Cal Humanities

"The understanding of a culture comes from hearing the language, tasting the food, seeing personal interactions, experiencing the traditions, and so much more in context."

— Elizabeth Laval & Candice Pendergrass, Sikh Youth Public History Project

"The understanding of a culture comes from hearing the language, tasting the food, seeing personal interactions, experiencing the traditions, and so much more when it is in context."

— Elizabeth Laval & Candice Pendergrass, Sikh Youth Public History Project

A colorful illustration of a person with long hair wrapped on top of their head holding a sound piece and speaking into a microphone. There is a sunflower and green circle behind them.

Conversations On Blackness: An Interview with Leila Day and Hana Baba from THE STOOP


The Stoop is a podcast series co-produced and hosted by Leila Day and Hana Baba that digs into stories about blackness, race, and identity in America that are not always shared in the open. Through their podcast, the co-producers combine storytelling and journalism to share narratives about the joy, challenges, and diversity of blackness. Supported through the California Documentary Project grant program, The Stoop has won awards from the National Association of Black Journalists, Society of Professional Journalists, and The Black Podcast Awards. It is acclaimed as “a must listen to podcast” by The New York Times, CNN, Oprah Magazine, Readers Digest, Essence Magazine, Shondaland, and more.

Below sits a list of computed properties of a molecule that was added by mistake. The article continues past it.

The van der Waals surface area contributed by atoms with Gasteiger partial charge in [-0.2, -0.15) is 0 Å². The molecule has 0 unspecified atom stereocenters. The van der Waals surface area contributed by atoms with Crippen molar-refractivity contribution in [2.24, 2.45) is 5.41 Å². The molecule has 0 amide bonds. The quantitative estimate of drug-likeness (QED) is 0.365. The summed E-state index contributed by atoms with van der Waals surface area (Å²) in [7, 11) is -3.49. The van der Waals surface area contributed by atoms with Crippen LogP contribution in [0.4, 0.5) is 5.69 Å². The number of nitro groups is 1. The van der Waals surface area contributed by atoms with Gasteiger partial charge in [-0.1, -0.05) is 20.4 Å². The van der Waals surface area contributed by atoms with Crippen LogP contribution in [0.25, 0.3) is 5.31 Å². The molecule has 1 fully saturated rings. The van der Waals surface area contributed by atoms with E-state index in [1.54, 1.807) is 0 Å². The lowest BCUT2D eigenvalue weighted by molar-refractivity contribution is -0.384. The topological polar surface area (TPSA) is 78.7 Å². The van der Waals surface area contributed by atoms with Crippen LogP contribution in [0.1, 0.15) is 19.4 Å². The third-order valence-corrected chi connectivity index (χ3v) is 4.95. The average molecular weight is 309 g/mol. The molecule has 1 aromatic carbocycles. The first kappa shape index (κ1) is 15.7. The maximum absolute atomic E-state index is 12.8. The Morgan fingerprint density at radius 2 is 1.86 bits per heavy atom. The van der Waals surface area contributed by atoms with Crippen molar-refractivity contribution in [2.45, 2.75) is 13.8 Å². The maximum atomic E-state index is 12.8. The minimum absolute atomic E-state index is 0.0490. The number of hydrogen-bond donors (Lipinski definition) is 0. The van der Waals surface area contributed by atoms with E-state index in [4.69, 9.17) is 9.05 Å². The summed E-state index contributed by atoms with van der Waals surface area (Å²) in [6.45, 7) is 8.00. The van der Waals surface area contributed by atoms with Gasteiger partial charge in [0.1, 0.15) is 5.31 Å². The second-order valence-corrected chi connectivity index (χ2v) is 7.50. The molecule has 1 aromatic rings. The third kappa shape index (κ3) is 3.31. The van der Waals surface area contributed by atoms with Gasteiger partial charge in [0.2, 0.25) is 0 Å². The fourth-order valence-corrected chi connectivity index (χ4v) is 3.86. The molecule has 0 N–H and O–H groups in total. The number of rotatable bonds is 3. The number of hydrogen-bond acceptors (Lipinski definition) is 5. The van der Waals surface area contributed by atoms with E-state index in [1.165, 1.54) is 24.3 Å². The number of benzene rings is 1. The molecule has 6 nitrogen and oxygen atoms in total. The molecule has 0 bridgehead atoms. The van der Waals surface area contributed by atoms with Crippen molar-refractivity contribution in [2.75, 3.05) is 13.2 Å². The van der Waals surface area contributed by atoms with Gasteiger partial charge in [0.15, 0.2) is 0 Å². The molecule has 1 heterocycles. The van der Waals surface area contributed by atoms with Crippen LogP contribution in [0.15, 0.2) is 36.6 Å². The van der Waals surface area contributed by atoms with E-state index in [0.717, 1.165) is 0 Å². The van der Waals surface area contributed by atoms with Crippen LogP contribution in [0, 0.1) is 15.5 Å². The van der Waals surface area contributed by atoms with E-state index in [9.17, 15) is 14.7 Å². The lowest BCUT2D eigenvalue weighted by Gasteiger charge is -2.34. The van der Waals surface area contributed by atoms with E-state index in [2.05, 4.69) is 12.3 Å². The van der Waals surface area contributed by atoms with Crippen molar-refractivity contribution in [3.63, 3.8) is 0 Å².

We recently spoke with hosts Leila Day and Hana Baba as they launch The Stoop’s fifth season of new episodes that start conversations about what it means to be Black and how to speak about blackness within the African Diaspora.

You’re now 41 episodes into the series. What are a few of your most memorable moments? Which episodes would you recommend to a first-time listener?

Hana: Some of the most memorable moments for me were when we won our first award at the National Association of Black Journalists. That was huge for us. We’ve won some amazing awards since we’ve started, but it’s always amazing to be recognized by your own people.